Indoor Air Quality Concerns

 

Many of us breathed a collective sigh of relief as 2021 began even as we remained cautious about the future. However, 2021 brought new challenges with COVID-19 including new variants of the SARS-CoV-2 virus. Other indoor air quality concerns resulted from buildings left empty during shutdowns. That included the growth of mold and bacteria like Legionella. Aging infrastructure and mechanical systems in schools also concerned many Americans in 2021 and we provided advice to administrators on how to address them. As 2021 comes to a close, let’s take a look back at the IAQ topics we presented in the first quarter of the year.

Addressing Indoor Air Quality Concerns

We thought a good way to start the new year was by revisiting some basic IAQ principles. We offered five steps facilities managers should take to address indoor air quality concerns. The first step was to understand the indoor environment as it related to the coronavirus. Data emerged in 2020 that suggested that the virus spreads through airborne transmission. Therefore, disinfecting surfaces and HVAC systems is critical to controlling the spread. 

We also suggested that building managers identify the various pollutants in their buildings in order to take the best course of remediation. Particulate matter, lead, and gasses pose a threat as do pollen, mold, bacteria, and other microbes. The third recommendation was to complete an HVAC assessment to gain insight into the impact the system has on IAQ. Diagnosing the problem first leads to a more effective treatment plan. We also suggested identifying contaminants and sources of volatile organic compounds. The last step is monitoring indoor environmental conditions to prevent future IAQ issues.

Reducing COVID-19 Exposure in Buildings

In February, we marked the grim anniversary of the first U.S. case of COVID-19, a point at which over 400,000 Americans had lost their lives. That number is looking to double by the second anniversary in 2022. We highlighted the need for mask-wearing as well as social distancing, frequent handwashing, and changing traffic patterns in the workplace to address indoor air quality concerns. We also stressed the need for proper ventilation in buildings to reduce COVID-19 exposure. Dr. Rajiv Sahay, FIAS, CIAQP, director of the Environmental Diagnostics Laboratory warned of the high risk of viral transmission caused by contaminated air and surfaces and stressed the need for environmental management to protect against transmission. We recommended commercial-grade air purifiers as a part of the overall plan to improve ventilation.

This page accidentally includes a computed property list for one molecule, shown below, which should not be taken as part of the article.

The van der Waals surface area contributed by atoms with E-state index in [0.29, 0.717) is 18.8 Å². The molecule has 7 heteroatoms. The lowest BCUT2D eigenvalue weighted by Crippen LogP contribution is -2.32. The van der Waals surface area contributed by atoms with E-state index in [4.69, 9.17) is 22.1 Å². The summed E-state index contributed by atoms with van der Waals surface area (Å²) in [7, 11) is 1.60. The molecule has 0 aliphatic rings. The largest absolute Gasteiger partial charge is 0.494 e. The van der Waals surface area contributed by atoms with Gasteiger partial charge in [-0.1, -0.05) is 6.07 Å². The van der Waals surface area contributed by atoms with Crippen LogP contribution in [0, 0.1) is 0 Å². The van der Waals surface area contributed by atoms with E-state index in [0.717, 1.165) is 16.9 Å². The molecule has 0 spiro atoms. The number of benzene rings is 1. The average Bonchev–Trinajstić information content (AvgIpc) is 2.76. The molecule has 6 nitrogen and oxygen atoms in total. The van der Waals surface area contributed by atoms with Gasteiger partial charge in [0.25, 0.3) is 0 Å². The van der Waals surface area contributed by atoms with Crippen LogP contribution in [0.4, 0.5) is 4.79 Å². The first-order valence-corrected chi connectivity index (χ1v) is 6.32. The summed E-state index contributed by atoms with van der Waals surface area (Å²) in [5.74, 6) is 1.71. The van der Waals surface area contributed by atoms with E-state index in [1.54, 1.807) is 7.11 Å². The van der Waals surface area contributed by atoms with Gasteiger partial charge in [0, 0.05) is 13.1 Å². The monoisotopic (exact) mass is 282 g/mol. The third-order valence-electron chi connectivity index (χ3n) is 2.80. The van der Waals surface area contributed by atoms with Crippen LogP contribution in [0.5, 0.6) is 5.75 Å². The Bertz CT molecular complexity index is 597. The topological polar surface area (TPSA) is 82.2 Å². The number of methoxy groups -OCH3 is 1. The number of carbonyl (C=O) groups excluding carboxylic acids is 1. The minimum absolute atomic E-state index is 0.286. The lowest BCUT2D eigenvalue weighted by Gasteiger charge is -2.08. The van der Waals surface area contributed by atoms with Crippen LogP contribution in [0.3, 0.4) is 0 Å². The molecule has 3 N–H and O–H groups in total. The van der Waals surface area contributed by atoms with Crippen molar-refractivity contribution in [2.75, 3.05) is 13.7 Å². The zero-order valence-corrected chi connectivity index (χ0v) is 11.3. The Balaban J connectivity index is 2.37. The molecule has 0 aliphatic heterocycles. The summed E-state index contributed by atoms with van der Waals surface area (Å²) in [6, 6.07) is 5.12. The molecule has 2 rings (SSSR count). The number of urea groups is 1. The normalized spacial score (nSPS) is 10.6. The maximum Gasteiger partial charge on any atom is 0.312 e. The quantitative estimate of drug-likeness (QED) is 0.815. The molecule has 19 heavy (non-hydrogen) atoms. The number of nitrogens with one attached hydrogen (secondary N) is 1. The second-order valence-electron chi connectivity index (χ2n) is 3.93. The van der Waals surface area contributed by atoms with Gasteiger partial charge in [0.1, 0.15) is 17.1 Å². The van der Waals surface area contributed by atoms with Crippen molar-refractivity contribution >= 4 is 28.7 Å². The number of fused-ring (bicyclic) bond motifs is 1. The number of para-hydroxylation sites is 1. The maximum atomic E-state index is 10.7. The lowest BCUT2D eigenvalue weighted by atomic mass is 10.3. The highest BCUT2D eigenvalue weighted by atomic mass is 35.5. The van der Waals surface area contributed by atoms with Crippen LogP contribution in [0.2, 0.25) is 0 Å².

Indoor Air Quality Concerns When Reopening Buildings

In March we looked at some of the dangers that develop in buildings as they remain empty. Mold and Legionella, in particular. Also in March, we talked about the dangers of mold that forms as buildings remained empty for months at a time. A lack of ventilation in buildings with closed doors and windows contributes to mold growth, especially for older buildings where water intrusion is also a problem. When high humidity combines with moisture, mold thrives. Therefore, building managers were advised to test for the presence of mold. We recommended our Building Health Check as a way to assess indoor air quality concerns with PURE-Decon as a way to disinfect HVAC equipment and ductwork. The IAQ Guard system provides 24/7 monitoring of environmental conditions so facilities directors can act fast to address IAQ issues.

Later in February, we addressed the problem of Legionella bacteria. The risk of Legionella increases when buildings sit empty for extended periods. We advised managers to have a plan in place to respond to this threat to prevent an outbreak of Legionnaires disease. This plan includes inspections, assessment, and testing with a Legionella test kit. PURE-Steam is an efficient system of cleaning and disinfecting HVAC evaporator coils, drain pans, and the AHU to prevent the spread of Legionella bacteria.

Indoor Quality Concerns in School Buildings

In March we offered practical advice for schools with indoor air quality concerns. We advised them on ways to safeguard the indoor air quality of their classrooms. With so many U.S. schools using outdated, underperforming mechanical systems, the risk of virus transmission increases. Again we suggested Pure Air Control’s IAQ Guard to address IAQ issues and keep students and faculty safe. This system provides readings on particulate matter, VOCs, as well as temperature and humidity. The system tracks conditions using an all-in-one module that alerts a remote team to changes that affect indoor air quality. We also suggest the Building Health Check to further evaluate indoor conditions via mold assessments, allergen and dust screenings, and moisture testing. 

Start Improving IAQ Now

We hope the information we provided in 2021 helped you with your indoor air quality concerns. As facilities managers continue to face challenges heading into the new year, we encourage them to partner with a trusted indoor air and environmental services company. Call Pure Air Control Services today at 1-800-422-7873 or email us here.

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